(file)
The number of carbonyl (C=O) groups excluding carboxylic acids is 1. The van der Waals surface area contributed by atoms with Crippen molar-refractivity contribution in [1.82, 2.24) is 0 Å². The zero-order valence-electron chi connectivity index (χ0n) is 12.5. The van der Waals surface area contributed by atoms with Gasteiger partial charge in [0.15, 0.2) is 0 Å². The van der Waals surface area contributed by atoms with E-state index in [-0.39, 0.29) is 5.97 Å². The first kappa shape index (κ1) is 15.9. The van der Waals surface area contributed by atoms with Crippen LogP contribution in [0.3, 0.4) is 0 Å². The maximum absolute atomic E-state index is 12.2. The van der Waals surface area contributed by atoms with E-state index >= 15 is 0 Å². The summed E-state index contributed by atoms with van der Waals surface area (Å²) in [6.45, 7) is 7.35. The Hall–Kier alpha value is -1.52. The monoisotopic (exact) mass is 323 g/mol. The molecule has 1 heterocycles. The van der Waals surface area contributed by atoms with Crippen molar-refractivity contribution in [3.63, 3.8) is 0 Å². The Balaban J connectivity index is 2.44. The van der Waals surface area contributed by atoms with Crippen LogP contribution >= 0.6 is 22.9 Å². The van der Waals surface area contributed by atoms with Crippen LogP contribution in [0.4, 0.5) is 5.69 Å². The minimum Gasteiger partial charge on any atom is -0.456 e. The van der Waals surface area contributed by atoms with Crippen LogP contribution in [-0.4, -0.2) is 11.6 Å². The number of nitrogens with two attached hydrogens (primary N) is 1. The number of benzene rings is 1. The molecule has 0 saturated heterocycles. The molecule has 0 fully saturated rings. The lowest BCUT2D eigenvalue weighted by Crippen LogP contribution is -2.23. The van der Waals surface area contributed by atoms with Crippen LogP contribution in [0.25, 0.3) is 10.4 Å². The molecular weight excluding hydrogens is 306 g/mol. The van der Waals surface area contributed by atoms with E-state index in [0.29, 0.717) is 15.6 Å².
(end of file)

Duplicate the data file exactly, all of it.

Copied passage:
The number of carbonyl (C=O) groups excluding carboxylic acids is 1. The van der Waals surface area contributed by atoms with Crippen molar-refractivity contribution in [1.82, 2.24) is 0 Å². The zero-order valence-electron chi connectivity index (χ0n) is 12.5. The van der Waals surface area contributed by atoms with Gasteiger partial charge in [0.15, 0.2) is 0 Å². The van der Waals surface area contributed by atoms with E-state index in [-0.39, 0.29) is 5.97 Å². The first kappa shape index (κ1) is 15.9. The van der Waals surface area contributed by atoms with Crippen LogP contribution in [0.3, 0.4) is 0 Å². The maximum absolute atomic E-state index is 12.2. The van der Waals surface area contributed by atoms with E-state index >= 15 is 0 Å². The summed E-state index contributed by atoms with van der Waals surface area (Å²) in [6.45, 7) is 7.35. The Hall–Kier alpha value is -1.52. The monoisotopic (exact) mass is 323 g/mol. The molecule has 1 heterocycles. The van der Waals surface area contributed by atoms with Crippen molar-refractivity contribution in [3.63, 3.8) is 0 Å². The Balaban J connectivity index is 2.44. The van der Waals surface area contributed by atoms with Crippen LogP contribution >= 0.6 is 22.9 Å². The van der Waals surface area contributed by atoms with Crippen LogP contribution in [0.4, 0.5) is 5.69 Å². The minimum Gasteiger partial charge on any atom is -0.456 e. The van der Waals surface area contributed by atoms with Crippen LogP contribution in [-0.4, -0.2) is 11.6 Å². The number of nitrogens with two attached hydrogens (primary N) is 1. The number of benzene rings is 1. The molecule has 0 saturated heterocycles. The molecule has 0 fully saturated rings. The lowest BCUT2D eigenvalue weighted by Crippen LogP contribution is -2.23. The van der Waals surface area contributed by atoms with Crippen LogP contribution in [0.25, 0.3) is 10.4 Å². The molecular weight excluding hydrogens is 306 g/mol. The van der Waals surface area contributed by atoms with E-state index in [0.29, 0.717) is 15.6 Å².